And then, when I reflect further on it, I realize that Holy Week is a microcosm of our own lives too. Our lives are like a roller coaster as well. We have all experienced the lows and the highs. And sometimes, when we’re in a low spot it is hard to imagine how we’re going to get out and up on the other side.
When I think of what we see every year, I recognize how many people have been living those ups and downs. Just thinking in terms of life liturgies, we’ve seen baptism over this past year, the most recent one being the parishioner who was baptized last night. We’ve celebrated many weddings, and this year, that same parishioner baptized last night will also be wed to his fiancée, another parishioner here, this summer.
Every All Saints Day we remember the names of those who have died who either had their funeral here or at the funeral home, officiated by one of our clergy. This past All Saints Day we remembered 54 names!
And in between the celebrations of birth, and marriage and the remembering of death, we’ve prayed with and for people at every stage of their life: anointing the sick and the dying, visiting the aged, visiting the prisoner. Celebrating with people in their new home and welcoming the homeless to share a nourishing meal with us. And we have welcomed a family of refugees and helped them to start the process of integration into Burlington and to a new life and a new chance at peace.
When I think of the past year and when I look out and see all of the people who have come to us to celebrate this Easter service, I realize that Holy Week is such a central story for us because all of us have experienced it (or at least a lot of it) in our own lives or the lives of those we love.
Yesterday I visited and anointed a parishioner who just moved into the Hospice for the last of his days and then I went to the funeral of a former parishioner of ours and heard some of the story of his life. Another parishioner of ours lost her mother on Good Friday.
Next month, I will celebrate at the joyous wedding of a fine gentleman who is in his mid-seventies.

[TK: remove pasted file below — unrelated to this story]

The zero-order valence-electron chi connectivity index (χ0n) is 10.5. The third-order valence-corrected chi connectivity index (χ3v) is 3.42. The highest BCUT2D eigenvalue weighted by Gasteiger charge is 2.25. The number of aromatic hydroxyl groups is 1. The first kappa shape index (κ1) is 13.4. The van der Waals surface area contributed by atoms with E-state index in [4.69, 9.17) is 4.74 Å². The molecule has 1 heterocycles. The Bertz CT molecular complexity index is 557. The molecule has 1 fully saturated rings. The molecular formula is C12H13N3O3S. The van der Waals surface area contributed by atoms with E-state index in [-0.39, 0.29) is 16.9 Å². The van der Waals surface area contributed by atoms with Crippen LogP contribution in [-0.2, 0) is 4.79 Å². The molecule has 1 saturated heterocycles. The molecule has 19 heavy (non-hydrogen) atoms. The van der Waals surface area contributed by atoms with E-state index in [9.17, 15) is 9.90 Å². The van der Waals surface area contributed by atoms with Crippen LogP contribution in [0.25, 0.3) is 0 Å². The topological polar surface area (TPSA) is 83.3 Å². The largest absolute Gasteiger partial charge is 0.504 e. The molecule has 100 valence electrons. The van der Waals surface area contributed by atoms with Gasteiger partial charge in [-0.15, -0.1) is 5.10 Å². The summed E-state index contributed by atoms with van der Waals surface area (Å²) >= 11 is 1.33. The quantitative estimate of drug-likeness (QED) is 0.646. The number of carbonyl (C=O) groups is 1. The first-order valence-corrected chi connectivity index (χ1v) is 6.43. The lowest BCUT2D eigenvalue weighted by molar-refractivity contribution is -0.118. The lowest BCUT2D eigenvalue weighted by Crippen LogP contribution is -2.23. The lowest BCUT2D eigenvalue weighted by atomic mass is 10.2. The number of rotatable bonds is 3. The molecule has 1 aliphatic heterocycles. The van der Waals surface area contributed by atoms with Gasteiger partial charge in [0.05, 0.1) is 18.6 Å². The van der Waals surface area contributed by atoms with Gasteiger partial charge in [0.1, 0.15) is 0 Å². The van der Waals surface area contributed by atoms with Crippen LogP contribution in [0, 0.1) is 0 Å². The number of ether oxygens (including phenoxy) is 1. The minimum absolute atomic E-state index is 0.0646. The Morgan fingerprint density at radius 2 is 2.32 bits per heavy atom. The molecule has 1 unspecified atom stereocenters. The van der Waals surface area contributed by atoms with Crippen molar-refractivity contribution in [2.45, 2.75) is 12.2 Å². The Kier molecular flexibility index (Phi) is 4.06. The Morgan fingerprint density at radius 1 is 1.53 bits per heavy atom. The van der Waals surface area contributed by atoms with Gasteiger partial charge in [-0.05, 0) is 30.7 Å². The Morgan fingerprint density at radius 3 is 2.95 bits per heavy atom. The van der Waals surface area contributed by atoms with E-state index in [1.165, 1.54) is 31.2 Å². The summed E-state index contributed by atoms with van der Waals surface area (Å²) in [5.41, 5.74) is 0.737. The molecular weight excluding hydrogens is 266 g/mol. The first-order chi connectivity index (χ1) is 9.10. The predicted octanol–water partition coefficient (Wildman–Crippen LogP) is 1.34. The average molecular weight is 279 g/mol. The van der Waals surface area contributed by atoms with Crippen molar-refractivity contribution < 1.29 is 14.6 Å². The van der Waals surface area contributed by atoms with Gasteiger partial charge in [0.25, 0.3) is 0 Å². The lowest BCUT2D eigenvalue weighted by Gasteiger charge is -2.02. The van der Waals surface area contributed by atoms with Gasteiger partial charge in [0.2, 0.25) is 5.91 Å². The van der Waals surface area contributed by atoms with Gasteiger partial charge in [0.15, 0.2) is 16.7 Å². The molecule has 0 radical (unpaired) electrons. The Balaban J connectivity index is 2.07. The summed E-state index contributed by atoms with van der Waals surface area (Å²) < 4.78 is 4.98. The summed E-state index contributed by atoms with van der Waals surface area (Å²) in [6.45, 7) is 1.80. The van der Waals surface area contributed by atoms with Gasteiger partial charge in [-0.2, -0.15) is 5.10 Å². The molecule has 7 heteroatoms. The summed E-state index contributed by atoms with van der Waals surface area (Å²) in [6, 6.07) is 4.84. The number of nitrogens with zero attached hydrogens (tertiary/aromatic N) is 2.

Over this past year, I have seen the same mix of emotions play over the faces of people as Mary had, when she thought her Lord’s body had been stolen, and also when she realized that he was alive.
But today is Easter Day: the day we remember that it all ends on the highest of highs because: life doesn’t ultimately end. Because Jesus has risen, he opened to us everlasting life.
Now looking out over you all, I know that even on this Easter Day, some of you are at different places in the Holy Week of your lives. Some of you are at the celebratory feast in the upper room. And some of you are in the depths of Good Friday, or at the starkness of the empty tomb. But I am here to proclaim to all of us, no matter where we are in our journey that it ends in glory because, ultimately the end isn’t an end at all, but a new and joyous beginning which defeats even death. Jesus is alive!
Now it wasn’t for another few years after I experienced the Behemoth at Canada’s Wonderland, that they built an even bigger roller coaster called Leviathan. It was my niece, Rebecca, who taught me the proper way to ride a roller coaster, because I was sitting just behind her. I was in my Behemoth position, hanging on for dear life. But there was my niece showing me the way it’s done - taking what I call the Pentecostal position. Both hands raised up, right through the ups and downs, staring down fear, cheating death, laughing with glee.
The Pentecostal position at Easter: arms raised, laughing, shouting with joy, ending on the high: Hallelujah! Christ is risen! He is risen indeed, Hallelujah! Amen.
Posted by Stuart Pike at 1:51 PM